During the years I spent researching Dreaming in Code, I accumulated a veritable mountain of reading material on the topic of software development, the history of programming, project management and so on. (I even read much, though certainly not all, of it!) There is, plainly, a core set of books, documents and texts that trace the evolution of this subject; I also gathered some unusual obscurities and overlooked offshoots.
Only a small fraction of this material made its way into Dreaming in Code itself, which is a narrative tale of the ups and downs of one project, set in the context of the longer history of the field. I’ve been trying to figure out a good way to share my discoveries, spark some interesting discussion and contribute a lasting resource to the Web based on the work I’ve already done and the reading I continue to do.
Here’s my plan: Every week I’m going to announce a topic — usually, a text or document, in many cases easily accessible online; a week later, I’ll post some thoughts, notes and ideas about the topic, and open the floor in comments for you to throw your two cents in. If all goes well, together we’ll build a handy annotated reading list for curious developers and interested outsiders — and maybe have some fun along the way.
I’m calling this impromptu, informal reading group Code Reads — mostly because we’re reading about code and coding, and also because I like the idea that the phrase induces the slightest hesitation in the reader’s mind (How do you pronounce it — like “code reeds” or “code reds”?), and I’m mischievously pleased to invoke that kind of ambiguity in a conversation about a field that abhors ambiguity.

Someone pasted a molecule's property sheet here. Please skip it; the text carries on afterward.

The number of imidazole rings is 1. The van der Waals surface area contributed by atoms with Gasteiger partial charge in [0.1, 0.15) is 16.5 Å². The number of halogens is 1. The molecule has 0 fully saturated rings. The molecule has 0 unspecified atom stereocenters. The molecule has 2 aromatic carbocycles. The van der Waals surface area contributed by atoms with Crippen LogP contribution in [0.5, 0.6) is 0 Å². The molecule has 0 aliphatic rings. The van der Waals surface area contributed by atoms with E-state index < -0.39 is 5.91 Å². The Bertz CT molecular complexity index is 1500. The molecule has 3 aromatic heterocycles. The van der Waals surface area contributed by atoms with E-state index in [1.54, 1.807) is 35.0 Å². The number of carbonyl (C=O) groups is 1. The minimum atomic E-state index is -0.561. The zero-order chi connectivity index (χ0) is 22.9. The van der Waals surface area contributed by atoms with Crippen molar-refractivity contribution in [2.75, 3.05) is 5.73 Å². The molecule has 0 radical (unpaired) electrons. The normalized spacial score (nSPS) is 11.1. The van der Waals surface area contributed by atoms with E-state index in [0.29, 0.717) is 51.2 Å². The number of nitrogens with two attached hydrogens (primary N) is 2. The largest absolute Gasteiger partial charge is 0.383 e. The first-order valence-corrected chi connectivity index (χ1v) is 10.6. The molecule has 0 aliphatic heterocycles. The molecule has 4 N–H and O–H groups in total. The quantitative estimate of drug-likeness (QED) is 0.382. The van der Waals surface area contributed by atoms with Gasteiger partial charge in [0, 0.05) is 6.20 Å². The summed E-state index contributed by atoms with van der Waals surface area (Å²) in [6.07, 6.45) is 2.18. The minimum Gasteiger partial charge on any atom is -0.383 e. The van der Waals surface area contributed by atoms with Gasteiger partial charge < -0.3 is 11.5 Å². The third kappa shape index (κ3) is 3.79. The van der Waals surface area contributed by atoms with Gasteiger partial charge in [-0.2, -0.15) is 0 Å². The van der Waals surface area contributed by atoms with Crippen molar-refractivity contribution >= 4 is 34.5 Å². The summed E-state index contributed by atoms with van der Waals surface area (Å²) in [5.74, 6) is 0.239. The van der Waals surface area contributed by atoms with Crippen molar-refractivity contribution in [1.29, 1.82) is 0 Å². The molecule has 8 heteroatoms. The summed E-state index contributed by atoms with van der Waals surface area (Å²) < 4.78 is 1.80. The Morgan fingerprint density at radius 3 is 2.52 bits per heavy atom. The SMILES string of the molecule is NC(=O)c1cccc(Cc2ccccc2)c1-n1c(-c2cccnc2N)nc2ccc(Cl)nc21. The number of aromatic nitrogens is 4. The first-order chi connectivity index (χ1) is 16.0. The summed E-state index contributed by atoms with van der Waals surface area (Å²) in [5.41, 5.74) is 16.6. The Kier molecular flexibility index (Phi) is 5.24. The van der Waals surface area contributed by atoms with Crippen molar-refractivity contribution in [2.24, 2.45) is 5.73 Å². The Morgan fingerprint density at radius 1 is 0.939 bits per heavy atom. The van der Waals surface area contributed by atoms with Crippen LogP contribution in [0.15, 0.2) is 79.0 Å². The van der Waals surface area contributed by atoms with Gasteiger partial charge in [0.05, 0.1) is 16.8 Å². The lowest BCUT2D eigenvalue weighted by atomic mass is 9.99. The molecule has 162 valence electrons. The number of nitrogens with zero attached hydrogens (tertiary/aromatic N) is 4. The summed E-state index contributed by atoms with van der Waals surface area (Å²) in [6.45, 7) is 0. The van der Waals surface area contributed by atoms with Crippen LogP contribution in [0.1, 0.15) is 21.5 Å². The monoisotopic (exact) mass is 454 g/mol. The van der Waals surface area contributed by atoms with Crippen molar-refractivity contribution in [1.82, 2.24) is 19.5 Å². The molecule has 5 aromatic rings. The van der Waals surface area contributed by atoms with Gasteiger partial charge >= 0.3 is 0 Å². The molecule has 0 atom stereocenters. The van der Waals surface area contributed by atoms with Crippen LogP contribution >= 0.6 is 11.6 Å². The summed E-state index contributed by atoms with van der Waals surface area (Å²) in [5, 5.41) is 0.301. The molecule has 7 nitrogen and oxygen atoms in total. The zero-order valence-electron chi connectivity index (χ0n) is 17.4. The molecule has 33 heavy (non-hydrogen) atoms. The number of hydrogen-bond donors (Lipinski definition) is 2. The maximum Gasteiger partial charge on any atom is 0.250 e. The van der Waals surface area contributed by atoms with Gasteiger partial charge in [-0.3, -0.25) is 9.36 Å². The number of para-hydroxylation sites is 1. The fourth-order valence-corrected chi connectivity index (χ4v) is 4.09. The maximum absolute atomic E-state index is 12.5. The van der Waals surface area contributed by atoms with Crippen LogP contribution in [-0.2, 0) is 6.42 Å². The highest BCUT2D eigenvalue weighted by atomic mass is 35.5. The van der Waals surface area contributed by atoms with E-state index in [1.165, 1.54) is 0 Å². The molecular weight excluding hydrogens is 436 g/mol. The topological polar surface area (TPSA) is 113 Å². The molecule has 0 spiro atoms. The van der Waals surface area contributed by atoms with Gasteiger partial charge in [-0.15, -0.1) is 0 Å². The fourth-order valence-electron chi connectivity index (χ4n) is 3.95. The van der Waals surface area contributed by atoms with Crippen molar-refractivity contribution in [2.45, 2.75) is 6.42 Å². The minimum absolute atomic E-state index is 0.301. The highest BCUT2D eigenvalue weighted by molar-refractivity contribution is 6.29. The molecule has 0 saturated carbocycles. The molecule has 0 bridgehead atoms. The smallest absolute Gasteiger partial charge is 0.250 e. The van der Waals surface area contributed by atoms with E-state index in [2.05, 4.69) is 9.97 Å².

So: Join me for Code Reads. Here, every Monday.
I’m planning to kick things off next week with some observations about Frederick Brooks’s The Mythical Man-Month — the book that, for me and I think many other students of this subject, really started it all. You’re invited. You don’t have to be a programmer (I’m not one, myself, though I’ve played at being one in previous phases of my life). You just have to be interested in the question that I ask in Dreaming in Code: Why is good software still so hard to make?
Joel Spolsky says that most programmers don’t read much at all: “The majority of developers don’t read books about software development, they don’t read Web sites about software development, they don’t even read Slashdot.”
He might be right. Then again, in my work I’ve encountered many, many developers who are fanatically curious about everything under the sun, emphatically including the history and nature of their own field. I’m thinking some of them might enjoy having this conversation with one another, and with the rest of us.
[tags]dreaming in code, programming, software development[/tags]
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